Yah, imagine that, too much oil...oil/gas, coal, wood...it was all placed in/on this blue ball as a resource for us to use...but if us humans could just stop using it, we can stop climate change...riiiigghht...
They said that once about whale oil too. Didn't work out great after awhile. Wood, regenerates in a relatively short 50 yr or so cycle. That is many magnitudes less than millions of years old carbon. There is a difference between using any resource and abusing it.

The addiction to oil is a relatively new phenomenon. When power and transportation no longer need to come from carbons stored millions of years ago then the demand will drop considerably. Agriculture is also starting to make a transition to a more regenerative phase.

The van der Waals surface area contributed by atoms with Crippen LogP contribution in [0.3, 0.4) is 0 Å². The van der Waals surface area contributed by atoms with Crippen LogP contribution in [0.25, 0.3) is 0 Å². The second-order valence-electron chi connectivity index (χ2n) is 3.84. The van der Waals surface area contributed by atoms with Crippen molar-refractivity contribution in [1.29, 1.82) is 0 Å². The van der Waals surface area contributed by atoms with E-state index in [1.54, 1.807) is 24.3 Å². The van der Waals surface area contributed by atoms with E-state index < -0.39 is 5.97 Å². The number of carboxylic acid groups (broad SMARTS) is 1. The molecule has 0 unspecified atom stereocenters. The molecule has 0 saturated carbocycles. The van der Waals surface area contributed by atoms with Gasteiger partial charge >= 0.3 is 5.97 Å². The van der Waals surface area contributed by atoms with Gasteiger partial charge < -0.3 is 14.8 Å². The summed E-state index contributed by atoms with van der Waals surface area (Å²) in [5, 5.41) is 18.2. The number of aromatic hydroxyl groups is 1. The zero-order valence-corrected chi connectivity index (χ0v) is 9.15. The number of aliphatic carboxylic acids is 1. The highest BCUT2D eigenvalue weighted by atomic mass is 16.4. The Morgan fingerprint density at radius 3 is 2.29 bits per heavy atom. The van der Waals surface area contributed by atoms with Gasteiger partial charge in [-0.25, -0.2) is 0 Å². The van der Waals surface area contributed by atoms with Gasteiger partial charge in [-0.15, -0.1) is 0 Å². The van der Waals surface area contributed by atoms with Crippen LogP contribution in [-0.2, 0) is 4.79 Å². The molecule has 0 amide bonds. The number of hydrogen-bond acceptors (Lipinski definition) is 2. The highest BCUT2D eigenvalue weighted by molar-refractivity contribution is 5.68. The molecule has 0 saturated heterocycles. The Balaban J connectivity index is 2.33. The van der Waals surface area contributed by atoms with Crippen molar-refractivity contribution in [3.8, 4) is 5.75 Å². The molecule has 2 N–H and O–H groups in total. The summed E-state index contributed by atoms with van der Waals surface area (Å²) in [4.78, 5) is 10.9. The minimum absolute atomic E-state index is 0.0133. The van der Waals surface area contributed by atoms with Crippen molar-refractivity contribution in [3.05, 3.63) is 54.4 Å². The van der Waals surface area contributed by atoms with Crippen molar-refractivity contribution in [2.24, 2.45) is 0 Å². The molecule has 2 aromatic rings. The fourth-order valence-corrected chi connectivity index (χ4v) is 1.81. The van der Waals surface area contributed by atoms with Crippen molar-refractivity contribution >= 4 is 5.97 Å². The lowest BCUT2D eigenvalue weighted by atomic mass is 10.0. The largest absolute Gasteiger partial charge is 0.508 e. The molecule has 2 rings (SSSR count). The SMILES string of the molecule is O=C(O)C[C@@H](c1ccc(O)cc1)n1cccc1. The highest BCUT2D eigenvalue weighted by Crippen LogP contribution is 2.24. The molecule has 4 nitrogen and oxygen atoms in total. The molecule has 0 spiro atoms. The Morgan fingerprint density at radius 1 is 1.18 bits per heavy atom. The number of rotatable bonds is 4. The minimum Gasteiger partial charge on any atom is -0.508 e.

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Sawset

Minister of Fire
Feb 14, 2015
1,113
Palmyra, WI
Would electric not be abused? Tesla, 2.3s 0-60. That's still burning up something somewhere.
 
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begreen

Mooderator
Staff member
Nov 18, 2005
85,996
South Puget Sound, WA
Would electric not be abused? Tesla, 2.3s 0-60. That's still burning up something somewhere.
Absolutely yes. I have never bought into the ludicrous need for that level of acceleration.
 

ABMax24

Minister of Fire
Sorry, but I disagree with the premise of this thread, a 9% reduction in global oil consumption is relatively small given the wide-sweeping lifestyle changes in the past year due to Covid. The US EIA is predicting only 3% less consumption for 2021 when compared with 2019, pretty much business as usual.

 

begreen

Mooderator
Staff member
Nov 18, 2005
85,996
South Puget Sound, WA
Sorry, but I disagree with the premise of this thread, a 9% reduction in global oil consumption is relatively small given the wide-sweeping lifestyle changes in the past year due to Covid. The US EIA is predicting only 3% less consumption for 2021 when compared with 2019, pretty much business as usual.